London's "black cabs" get a Japanese makeover

The UK automotive sector boasts many examples of success stories for Japanese carmakers, which currently account for more than half of all cars produced in the UK. One Japanese company is now entering London’s iconic “black cab” market.

In August 2012, Nissan unveiled a prototype black cab. The company then gained feedback from the UK public. “We have worked with the London Mayor’s Office, the Licensed Taxi Drivers’ Association and disability groups in order to improve the new taxi”, Nissan says. The company designed a new taxi that reflected the appearance of the iconic black cab. The new taxi was developed at Nissan's Paddington design studio.

“We have ensured that the new taxi will be fit for 21st century London”, Nissan says. It fulfils the Mayor of London’s target that all new taxis must be zero emission capable from 2018. Nissan’s new taxi, to be produced from December 2014, will have a clean petrol engine and will be, followed by an electric version in 2015.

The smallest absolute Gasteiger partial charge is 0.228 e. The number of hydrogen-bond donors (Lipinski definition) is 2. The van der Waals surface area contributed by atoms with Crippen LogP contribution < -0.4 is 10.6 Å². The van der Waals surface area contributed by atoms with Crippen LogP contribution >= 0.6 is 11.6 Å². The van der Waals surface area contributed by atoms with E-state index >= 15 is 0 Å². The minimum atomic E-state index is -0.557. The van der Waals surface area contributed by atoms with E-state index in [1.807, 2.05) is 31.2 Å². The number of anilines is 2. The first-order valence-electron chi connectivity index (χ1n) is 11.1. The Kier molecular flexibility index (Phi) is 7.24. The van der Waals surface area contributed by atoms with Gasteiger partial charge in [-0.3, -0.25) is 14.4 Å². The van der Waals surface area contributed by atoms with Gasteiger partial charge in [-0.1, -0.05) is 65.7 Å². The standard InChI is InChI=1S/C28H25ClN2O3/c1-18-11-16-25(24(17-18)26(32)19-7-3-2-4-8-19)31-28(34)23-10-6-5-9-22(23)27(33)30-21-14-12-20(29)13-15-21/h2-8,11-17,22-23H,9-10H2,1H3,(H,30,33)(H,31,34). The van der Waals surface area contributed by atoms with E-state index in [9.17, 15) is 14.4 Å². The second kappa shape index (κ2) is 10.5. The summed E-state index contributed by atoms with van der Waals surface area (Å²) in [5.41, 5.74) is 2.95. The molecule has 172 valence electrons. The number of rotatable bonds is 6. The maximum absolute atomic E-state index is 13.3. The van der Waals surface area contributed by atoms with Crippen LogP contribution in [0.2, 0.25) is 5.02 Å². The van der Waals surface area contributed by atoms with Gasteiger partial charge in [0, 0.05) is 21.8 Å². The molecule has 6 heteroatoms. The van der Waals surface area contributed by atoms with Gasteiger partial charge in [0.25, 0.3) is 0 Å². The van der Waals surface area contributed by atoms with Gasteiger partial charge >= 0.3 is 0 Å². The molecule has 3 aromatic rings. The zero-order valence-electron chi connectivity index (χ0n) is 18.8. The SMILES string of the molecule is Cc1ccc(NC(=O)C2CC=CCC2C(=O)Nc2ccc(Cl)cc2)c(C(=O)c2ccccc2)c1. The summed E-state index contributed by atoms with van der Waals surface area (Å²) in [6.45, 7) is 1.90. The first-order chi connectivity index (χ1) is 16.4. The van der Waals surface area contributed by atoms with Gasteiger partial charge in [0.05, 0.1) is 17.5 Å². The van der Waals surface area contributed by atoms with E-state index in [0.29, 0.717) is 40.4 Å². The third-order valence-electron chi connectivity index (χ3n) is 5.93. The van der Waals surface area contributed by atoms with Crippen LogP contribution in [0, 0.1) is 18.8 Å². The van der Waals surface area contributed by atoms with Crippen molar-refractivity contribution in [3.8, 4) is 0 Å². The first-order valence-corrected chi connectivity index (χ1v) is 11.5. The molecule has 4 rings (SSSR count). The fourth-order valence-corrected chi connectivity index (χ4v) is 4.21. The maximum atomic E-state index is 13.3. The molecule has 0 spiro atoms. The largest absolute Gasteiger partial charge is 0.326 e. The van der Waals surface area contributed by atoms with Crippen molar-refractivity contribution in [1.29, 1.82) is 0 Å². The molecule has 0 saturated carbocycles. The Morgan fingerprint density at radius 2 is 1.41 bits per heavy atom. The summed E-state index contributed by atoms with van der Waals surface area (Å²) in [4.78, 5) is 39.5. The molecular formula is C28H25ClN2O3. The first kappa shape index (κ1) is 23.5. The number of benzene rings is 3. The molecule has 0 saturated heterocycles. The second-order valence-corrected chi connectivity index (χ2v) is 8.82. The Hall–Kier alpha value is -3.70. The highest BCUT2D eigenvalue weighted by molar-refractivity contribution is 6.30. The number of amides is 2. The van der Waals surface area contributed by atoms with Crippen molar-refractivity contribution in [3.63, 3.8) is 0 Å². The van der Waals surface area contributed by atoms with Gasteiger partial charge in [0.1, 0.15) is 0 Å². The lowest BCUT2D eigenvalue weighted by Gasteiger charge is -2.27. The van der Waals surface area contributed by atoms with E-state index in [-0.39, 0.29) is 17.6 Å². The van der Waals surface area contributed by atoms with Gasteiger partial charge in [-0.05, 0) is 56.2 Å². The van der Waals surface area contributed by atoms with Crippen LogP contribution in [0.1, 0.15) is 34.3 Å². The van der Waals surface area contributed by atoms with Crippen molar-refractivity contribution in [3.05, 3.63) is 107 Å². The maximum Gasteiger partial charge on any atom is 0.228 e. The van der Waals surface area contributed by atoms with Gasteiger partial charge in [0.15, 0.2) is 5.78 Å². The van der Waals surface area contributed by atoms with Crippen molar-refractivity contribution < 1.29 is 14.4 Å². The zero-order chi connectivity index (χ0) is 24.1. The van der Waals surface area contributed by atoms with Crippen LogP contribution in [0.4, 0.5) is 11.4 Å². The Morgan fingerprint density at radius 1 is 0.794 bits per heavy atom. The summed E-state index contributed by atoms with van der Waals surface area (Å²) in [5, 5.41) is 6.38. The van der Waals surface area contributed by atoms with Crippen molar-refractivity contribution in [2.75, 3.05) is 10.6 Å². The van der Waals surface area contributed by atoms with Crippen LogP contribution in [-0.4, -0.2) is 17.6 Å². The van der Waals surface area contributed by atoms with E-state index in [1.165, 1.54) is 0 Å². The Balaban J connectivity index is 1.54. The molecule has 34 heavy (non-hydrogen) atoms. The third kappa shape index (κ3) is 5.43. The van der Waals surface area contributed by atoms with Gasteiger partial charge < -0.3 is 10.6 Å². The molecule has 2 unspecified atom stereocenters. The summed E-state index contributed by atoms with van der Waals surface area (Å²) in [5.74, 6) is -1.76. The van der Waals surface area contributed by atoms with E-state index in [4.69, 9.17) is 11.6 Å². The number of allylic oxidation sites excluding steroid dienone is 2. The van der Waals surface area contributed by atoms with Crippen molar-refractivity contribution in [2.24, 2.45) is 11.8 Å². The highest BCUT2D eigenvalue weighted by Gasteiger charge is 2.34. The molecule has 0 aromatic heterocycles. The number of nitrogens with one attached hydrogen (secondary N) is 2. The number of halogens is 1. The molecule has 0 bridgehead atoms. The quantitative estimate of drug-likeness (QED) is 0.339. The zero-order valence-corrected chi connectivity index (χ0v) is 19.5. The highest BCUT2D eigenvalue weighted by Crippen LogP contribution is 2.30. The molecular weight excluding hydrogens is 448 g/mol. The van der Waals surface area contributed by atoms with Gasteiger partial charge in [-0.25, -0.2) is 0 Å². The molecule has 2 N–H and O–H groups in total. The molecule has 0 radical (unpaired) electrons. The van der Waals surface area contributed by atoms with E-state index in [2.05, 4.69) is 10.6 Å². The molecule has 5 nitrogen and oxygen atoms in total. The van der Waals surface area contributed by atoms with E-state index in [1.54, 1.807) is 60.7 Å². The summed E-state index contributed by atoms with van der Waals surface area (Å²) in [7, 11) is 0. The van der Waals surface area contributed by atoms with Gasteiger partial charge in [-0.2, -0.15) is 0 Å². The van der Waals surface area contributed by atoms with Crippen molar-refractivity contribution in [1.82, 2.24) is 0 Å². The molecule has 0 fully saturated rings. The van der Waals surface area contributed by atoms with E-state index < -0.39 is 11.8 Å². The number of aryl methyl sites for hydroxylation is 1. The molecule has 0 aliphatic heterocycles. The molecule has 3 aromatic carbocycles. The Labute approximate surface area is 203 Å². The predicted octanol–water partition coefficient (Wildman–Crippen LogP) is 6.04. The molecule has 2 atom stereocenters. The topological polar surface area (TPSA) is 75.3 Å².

According to the company, all the other taxis in operation at the moment are diesel and contribute heavily to the air quality issues in the capital. The new engine is not only clean but also efficient, so it will be attractive for drivers as well as Londoners. It will also comfortably seat five adults and achieve the required 25ft (7.6m) turning-circle. Nissan hopes that the new taxi will be as loved and recognizable as its iconic forebears.

Photograph courtesy of Nissan

This news is not only for the capital because the Japanese carmakers are now deeply rooted in the UK regional economy. “The new taxi will be produced in Coventry”, the company says. Moreover, it has added around 2,000 people to the Sunderland workforce in the past two years. It anticipates production volumes of 500,000 in Sunderland for a third consecutive year, which will be another record for the UK car industry.




Embassy of Japan